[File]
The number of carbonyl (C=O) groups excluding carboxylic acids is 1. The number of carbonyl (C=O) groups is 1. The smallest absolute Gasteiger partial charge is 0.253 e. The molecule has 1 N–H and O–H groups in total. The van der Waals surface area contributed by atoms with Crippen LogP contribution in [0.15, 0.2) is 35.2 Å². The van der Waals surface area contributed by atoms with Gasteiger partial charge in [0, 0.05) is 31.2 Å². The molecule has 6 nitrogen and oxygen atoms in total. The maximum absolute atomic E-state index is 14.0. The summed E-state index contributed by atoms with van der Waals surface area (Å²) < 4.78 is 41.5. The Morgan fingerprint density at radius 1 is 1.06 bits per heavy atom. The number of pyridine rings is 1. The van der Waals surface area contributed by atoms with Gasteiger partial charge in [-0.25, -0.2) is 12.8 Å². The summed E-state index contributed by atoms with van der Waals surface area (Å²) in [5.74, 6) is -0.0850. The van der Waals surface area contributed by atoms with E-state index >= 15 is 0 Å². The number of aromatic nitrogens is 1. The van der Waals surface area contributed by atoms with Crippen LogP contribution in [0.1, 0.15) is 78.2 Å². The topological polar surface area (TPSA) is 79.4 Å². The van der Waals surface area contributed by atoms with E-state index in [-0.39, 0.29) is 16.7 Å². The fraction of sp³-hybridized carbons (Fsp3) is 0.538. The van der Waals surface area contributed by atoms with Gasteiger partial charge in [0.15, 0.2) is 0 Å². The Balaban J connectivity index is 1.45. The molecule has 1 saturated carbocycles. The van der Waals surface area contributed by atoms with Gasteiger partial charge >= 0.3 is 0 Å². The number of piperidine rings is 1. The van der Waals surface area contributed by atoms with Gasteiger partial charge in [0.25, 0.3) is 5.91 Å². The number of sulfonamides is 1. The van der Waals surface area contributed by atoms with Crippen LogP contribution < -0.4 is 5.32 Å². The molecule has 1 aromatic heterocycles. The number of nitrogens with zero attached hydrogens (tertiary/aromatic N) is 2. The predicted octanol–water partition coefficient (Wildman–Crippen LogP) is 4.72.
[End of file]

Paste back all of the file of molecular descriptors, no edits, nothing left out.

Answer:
The number of carbonyl (C=O) groups excluding carboxylic acids is 1. The number of carbonyl (C=O) groups is 1. The smallest absolute Gasteiger partial charge is 0.253 e. The molecule has 1 N–H and O–H groups in total. The van der Waals surface area contributed by atoms with Crippen LogP contribution in [0.15, 0.2) is 35.2 Å². The van der Waals surface area contributed by atoms with Gasteiger partial charge in [0, 0.05) is 31.2 Å². The molecule has 6 nitrogen and oxygen atoms in total. The maximum absolute atomic E-state index is 14.0. The summed E-state index contributed by atoms with van der Waals surface area (Å²) < 4.78 is 41.5. The Morgan fingerprint density at radius 1 is 1.06 bits per heavy atom. The number of pyridine rings is 1. The van der Waals surface area contributed by atoms with Gasteiger partial charge in [-0.25, -0.2) is 12.8 Å². The summed E-state index contributed by atoms with van der Waals surface area (Å²) in [5.74, 6) is -0.0850. The van der Waals surface area contributed by atoms with E-state index >= 15 is 0 Å². The number of aromatic nitrogens is 1. The van der Waals surface area contributed by atoms with Crippen LogP contribution in [0.1, 0.15) is 78.2 Å². The topological polar surface area (TPSA) is 79.4 Å². The van der Waals surface area contributed by atoms with E-state index in [-0.39, 0.29) is 16.7 Å². The fraction of sp³-hybridized carbons (Fsp3) is 0.538. The van der Waals surface area contributed by atoms with Gasteiger partial charge in [0.15, 0.2) is 0 Å². The Balaban J connectivity index is 1.45. The molecule has 1 saturated carbocycles. The van der Waals surface area contributed by atoms with Gasteiger partial charge >= 0.3 is 0 Å². The number of piperidine rings is 1. The van der Waals surface area contributed by atoms with Gasteiger partial charge in [0.25, 0.3) is 5.91 Å². The number of sulfonamides is 1. The van der Waals surface area contributed by atoms with Crippen LogP contribution < -0.4 is 5.32 Å². The molecule has 1 aromatic heterocycles. The number of nitrogens with zero attached hydrogens (tertiary/aromatic N) is 2. The predicted octanol–water partition coefficient (Wildman–Crippen LogP) is 4.72.